• METHODS OF BINDING records the methods used to join leaves of a pamphlet together. SINGLE SHEET pamphlets may consist of a single, unfolded sheet, a FOLDED leaf that is UNBOUND, or several leaves that are bound together as originally issued. Some pamphlets in our collection will have been DISBOUND from a larger group of essays or pamphlets.
• MACHINE SEWN pamphlets will be distinguished from HAND SEWN method of STAB sewing along the sides of loose sheets or folded leaves (signatures). OVERSEWN is distinguished by sewing along the edge as in stab sewing and includes circling the stitch around the sheets or leaves. THRUFOLD stitches are sewn through the fold of a leave, and may incorporate grouping several signatures onto a cord. RANDOM stitching may be any combination of the above, with any placement along the left edge of the binding. OTHER methods employed will be entered in the space provided.
• STAPLED pamphlets will be noted by the placement of staples at the side of the leaves, or inside the fold as in SADDLE methods.
• BINDING MATERIALS incorporated in the pamphlets, such as GLUE, THREAD, CORD, METAL will be recorded by checking the appropriate space. OTHER materials employed will be entered in the space provided.
• NOTES will record other information that sheds light on the pamphlet. • If the ORIGINAL STITCHING is INTACT, this is recorded with a note in this area. If staples are rusting, a note to that effect is appropriate in the notes area. Fragments of binding cords or missing covers should be noted, along with a description of the color.
Judging the Priority of Pamphlets
What to Consider when assigning Priority and Keys to PAMPHLETS: First look at DATE; an early date 1650-1875 will indicate rarity of the item, and help direct thoughts about the structure.
If no date is provided, check the description of the paper support. A handmade sheet may indicate an early date and help direct thoughts about the structure.
If an item does not have a wrapper it does not mean an item is incomplete - wrappers were provided for some pamphlets, not for others. Look for fragments of wrappers at glued spine edge and around sewing holes. Any remaining fragments of a wrapper should be noted at bottom of page.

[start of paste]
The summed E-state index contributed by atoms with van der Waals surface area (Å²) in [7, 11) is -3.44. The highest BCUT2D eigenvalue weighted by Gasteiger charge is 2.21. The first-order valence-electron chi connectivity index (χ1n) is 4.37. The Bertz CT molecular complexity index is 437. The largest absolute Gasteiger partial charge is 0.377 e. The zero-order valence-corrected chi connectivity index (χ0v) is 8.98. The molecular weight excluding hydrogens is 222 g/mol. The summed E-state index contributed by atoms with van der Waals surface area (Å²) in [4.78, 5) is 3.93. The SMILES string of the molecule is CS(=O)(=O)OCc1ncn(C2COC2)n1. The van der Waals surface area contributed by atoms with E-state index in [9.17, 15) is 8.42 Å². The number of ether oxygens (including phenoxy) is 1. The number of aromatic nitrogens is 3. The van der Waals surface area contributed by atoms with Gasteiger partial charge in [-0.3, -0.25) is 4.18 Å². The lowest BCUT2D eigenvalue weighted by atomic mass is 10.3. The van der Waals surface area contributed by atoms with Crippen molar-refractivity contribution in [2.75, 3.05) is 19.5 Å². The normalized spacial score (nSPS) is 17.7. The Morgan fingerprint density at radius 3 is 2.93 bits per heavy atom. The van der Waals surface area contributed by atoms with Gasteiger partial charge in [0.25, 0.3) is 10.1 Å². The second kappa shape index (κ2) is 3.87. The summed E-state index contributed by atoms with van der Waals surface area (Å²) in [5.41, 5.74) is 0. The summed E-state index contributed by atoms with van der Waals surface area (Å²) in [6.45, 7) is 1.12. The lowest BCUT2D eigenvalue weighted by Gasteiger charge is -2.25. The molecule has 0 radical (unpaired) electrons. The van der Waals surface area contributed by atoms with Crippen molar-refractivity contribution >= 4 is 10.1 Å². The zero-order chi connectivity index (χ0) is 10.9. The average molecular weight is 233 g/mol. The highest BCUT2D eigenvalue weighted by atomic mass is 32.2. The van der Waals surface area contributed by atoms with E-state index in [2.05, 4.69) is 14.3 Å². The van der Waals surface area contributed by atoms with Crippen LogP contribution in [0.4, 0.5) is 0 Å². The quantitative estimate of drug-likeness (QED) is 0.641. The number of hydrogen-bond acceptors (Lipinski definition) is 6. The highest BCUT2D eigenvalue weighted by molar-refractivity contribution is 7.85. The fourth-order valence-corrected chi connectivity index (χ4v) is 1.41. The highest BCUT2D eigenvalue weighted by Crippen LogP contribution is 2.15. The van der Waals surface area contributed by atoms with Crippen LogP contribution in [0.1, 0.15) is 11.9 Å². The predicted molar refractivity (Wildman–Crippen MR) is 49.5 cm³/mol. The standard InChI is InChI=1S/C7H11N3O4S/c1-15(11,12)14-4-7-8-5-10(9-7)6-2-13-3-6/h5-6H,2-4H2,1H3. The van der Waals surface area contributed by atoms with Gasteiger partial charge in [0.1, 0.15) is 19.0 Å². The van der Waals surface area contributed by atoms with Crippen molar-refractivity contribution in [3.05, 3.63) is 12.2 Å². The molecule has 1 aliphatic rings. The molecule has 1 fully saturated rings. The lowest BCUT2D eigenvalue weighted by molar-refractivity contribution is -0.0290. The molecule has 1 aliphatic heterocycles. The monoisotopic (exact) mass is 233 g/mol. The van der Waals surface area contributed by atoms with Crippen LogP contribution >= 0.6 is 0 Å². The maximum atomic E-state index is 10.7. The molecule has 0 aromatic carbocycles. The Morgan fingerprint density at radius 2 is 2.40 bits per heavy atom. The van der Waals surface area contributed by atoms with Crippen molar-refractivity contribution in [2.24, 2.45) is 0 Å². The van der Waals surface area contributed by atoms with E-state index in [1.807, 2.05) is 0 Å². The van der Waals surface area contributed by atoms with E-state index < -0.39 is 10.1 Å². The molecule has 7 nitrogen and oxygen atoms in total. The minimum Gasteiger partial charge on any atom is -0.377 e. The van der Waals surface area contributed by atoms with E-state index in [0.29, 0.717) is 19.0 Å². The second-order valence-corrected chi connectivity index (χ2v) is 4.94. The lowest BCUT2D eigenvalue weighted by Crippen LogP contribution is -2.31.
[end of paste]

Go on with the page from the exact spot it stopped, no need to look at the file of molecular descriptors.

Foldouts and plates used as illustrations may indicate (early) quality of a printed item it was expensive to produce at the time, both in terms of subject and structure. Examine the kind of printing used for illustrations, printing that varies from the type used for the text points to a pamphlet that was more expensive to produce that may possibly point to overall importance of the pamphlet.
Any item that used handset type should be considered important.
Any item with hand colored illustrations should be considered important.
Any early handmade paper item with an original deckle should be considered important.
Any uncut pamphlet of an early handmade paper should be considered important.
Clay coated and dyed papers are important to consider, along with iron gall inks due to possible problems in later treatments.
Any item that has been hand sewn, whether random, thru-fold, or stab, should be considered early.
Any original hand sewn binding should be categorized DND do not disturb under KEYS. This means any treatment will not intrude on the binding.
If an item is disbound from its original binding or a secondary binding, it may be possible to do more restorative measures. Glue residues that harbor original wrapper fragments wil not be disturbed; treatments to those areas will not entail covering those fragments.
If the HANDLE of a particular item is poor and fragments of a wrapper are present, the curator will be notified re: microfilming of the item
The Number of pages will help identify the structure to the extent that it can be treated by interns w/o much intrusion or by experienced conservators.
No judgment is made based on topic of pamphlet - curatorial knowledge will help judge value of item based on content. Priorities will be based on condition of the items with necessary emphasis on early imprints, handmade paper, hand sewn bindings, handcolored illustrations, and the condition of the binding; whether the original binding has been disturbed, if it has been rebound, if it is foldered and uncut, etc., or if the binding is intact yet not original.